The University of Ulster is expanding science and technology education at Magee.
Two new degrees will open up fresh career options for undergraduates and help build student numbers at the campus.
For the first time at Magee, students will be able to take a degree in information and communications technology (ICT), an option with high industry and student demand because it offers high paying careers vital to economic growth.
A new degree in creative computing will further strengthen and extend existing multimedia provision within the School of Computing and Intelligent Systems. It will blend science and technology in an innovative course that equips students with the expertise to stay ahead of fast-evolving trends in the fields of both multimedia computer games and multimedia design.
The degrees reflect a key element of the University’s strategic development plan for Magee. It envisages a wider range of courses, two new research institutes and an expanding student population in a campus that will double in physical size.
Professor Liam Maguire, Head of School of Computing and Intelligent Systems, said: “The School has received University approval for two new courses – BSc Hons Information Communications Technology and BSc Hons Creative Computing.
“They will increase the number of students studying STEM (science, technology, engineering and mathematics) subjects on this campus, in line with the Magee Development Plan.”
The University, government and industry have identified STEM education as a cornerstone of economic recovery and growth. The aim is to nurture skills in a new generation of ‘knowledge workers’ who will deliver success in the complex and competitive world of computing.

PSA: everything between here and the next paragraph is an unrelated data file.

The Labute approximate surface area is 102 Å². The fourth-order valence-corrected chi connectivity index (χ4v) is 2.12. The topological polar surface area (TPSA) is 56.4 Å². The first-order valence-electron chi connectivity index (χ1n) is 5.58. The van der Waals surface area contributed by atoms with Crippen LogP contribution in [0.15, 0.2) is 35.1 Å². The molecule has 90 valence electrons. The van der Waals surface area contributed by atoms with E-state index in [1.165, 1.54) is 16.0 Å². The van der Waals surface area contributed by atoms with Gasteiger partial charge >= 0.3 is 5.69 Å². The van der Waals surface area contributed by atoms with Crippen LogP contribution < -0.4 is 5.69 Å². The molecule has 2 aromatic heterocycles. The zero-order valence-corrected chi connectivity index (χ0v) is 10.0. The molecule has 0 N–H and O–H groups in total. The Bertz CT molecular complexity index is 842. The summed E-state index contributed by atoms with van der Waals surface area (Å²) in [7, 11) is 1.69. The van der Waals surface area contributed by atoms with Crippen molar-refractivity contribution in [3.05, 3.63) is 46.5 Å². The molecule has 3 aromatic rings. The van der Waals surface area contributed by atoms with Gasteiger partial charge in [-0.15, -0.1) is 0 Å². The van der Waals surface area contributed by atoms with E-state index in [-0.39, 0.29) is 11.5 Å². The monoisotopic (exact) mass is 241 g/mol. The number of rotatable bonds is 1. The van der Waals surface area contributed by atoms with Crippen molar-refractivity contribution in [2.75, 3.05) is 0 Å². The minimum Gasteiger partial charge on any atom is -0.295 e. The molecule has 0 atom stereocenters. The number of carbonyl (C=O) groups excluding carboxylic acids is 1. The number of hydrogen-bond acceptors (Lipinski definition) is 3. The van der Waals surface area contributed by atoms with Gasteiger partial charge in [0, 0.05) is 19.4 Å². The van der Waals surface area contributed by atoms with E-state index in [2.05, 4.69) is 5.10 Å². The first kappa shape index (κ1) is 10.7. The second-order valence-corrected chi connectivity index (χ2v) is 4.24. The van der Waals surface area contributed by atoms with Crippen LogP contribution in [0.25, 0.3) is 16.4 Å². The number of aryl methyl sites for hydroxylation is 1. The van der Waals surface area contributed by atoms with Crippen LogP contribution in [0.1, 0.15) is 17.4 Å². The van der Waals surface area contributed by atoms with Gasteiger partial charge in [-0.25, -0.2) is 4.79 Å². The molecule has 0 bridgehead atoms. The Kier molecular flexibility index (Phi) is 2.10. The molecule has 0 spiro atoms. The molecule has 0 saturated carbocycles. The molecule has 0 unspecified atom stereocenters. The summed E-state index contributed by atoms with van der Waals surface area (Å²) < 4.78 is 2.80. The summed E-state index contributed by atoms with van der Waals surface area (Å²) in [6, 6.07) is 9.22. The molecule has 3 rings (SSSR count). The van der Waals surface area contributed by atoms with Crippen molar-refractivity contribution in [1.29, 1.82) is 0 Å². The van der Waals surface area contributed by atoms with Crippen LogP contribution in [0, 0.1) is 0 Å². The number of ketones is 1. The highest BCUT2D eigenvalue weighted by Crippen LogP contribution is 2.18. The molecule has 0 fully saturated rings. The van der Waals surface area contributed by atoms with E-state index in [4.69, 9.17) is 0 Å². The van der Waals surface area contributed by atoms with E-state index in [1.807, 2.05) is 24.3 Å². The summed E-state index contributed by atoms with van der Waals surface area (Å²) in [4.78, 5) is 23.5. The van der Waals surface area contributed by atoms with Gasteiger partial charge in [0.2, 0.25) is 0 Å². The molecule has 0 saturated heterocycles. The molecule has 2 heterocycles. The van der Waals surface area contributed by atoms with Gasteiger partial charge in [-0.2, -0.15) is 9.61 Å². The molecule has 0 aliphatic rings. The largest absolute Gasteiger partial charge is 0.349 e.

Professor Deirdre Heenan, Acting Provost and Dean of Academic Development at Magee, said the degrees would add a significant new dimension to Magee’s portfolio of courses. “They build on its internationally acknowledged computing, creative technologies and business strengths and on the expertise of academics and research staff across all the campuses,” she said.
“They are a further demonstration of the University’s determination to grow STEM education at Magee, which is good for Northern Ireland as a whole and the North West in particular.”
The Faculty of Computing and Engineering at Jordanstown has offered a similar ICT course for a number of years. It has seen continuous growth and over-subscription for places.
The Magee course will expand the Faculty’s provision of ICT on the campus and draw on expertise from the School of Computing and Intelligent Systems existing BSc Hons Computer Science course. The new ICT course will have a significant hands-on learning element that will help to meet a market demand in the North West.
“It will produce graduates equipped to apply best practice in the application of computing and information systems in organisations, “ Professor Maguire said.
He added: “The BSc Hons Creative Computing programme is offered in collaboration with the School of Creative Arts and addresses the requirements of both multimedia design and multimedia computer games students. It will provide two pathways specific to Design and effectively streamlines the School’s provision in the area of Multimedia.
“ The course provides the opportunity for students to specialise in Multimedia Computer Games Design (the Games stream) or in Multimedia Design (the Design stream) and aims to prepare students for a career in their chosen creative discipline.
“The degree will enhance the School’s provision in these areas, formerly addressed in the BSc Hons Multimedia Computer Games and the BSc Hons Multimedia Computing and Design courses.”